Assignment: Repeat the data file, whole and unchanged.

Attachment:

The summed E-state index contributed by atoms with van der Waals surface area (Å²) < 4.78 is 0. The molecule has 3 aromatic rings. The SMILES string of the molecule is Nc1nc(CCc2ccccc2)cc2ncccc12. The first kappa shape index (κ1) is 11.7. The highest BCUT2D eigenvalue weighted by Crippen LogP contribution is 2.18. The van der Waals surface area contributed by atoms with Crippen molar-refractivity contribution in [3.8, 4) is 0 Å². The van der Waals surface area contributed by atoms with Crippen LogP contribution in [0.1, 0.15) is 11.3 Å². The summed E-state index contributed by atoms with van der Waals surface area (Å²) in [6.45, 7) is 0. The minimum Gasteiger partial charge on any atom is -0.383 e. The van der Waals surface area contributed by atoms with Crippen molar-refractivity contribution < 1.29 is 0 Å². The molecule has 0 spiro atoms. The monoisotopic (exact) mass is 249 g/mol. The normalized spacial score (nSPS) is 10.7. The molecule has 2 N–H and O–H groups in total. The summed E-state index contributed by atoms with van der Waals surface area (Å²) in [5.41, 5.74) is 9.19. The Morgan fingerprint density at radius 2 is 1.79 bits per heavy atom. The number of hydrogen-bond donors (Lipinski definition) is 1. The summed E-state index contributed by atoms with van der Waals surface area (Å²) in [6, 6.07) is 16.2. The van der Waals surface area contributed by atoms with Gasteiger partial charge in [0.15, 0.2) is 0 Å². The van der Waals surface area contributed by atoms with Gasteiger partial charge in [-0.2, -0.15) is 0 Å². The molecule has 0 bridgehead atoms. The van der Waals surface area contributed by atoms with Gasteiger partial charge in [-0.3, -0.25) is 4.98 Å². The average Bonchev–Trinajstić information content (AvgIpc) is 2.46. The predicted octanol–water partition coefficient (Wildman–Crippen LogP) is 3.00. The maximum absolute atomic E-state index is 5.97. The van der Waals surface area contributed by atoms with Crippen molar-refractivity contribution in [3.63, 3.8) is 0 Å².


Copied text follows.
The summed E-state index contributed by atoms with van der Waals surface area (Å²) < 4.78 is 0. The molecule has 3 aromatic rings. The SMILES string of the molecule is Nc1nc(CCc2ccccc2)cc2ncccc12. The first kappa shape index (κ1) is 11.7. The highest BCUT2D eigenvalue weighted by Crippen LogP contribution is 2.18. The van der Waals surface area contributed by atoms with Crippen molar-refractivity contribution in [3.8, 4) is 0 Å². The van der Waals surface area contributed by atoms with Crippen LogP contribution in [0.1, 0.15) is 11.3 Å². The summed E-state index contributed by atoms with van der Waals surface area (Å²) in [6.45, 7) is 0. The minimum Gasteiger partial charge on any atom is -0.383 e. The van der Waals surface area contributed by atoms with Crippen molar-refractivity contribution < 1.29 is 0 Å². The molecule has 0 spiro atoms. The monoisotopic (exact) mass is 249 g/mol. The normalized spacial score (nSPS) is 10.7. The molecule has 2 N–H and O–H groups in total. The summed E-state index contributed by atoms with van der Waals surface area (Å²) in [5.41, 5.74) is 9.19. The Morgan fingerprint density at radius 2 is 1.79 bits per heavy atom. The number of hydrogen-bond donors (Lipinski definition) is 1. The summed E-state index contributed by atoms with van der Waals surface area (Å²) in [6, 6.07) is 16.2. The van der Waals surface area contributed by atoms with Gasteiger partial charge in [0.15, 0.2) is 0 Å². The van der Waals surface area contributed by atoms with Gasteiger partial charge in [-0.2, -0.15) is 0 Å². The molecule has 0 bridgehead atoms. The van der Waals surface area contributed by atoms with Gasteiger partial charge in [-0.3, -0.25) is 4.98 Å². The average Bonchev–Trinajstić information content (AvgIpc) is 2.46. The predicted octanol–water partition coefficient (Wildman–Crippen LogP) is 3.00. The maximum absolute atomic E-state index is 5.97. The van der Waals surface area contributed by atoms with Crippen molar-refractivity contribution in [3.63, 3.8) is 0 Å².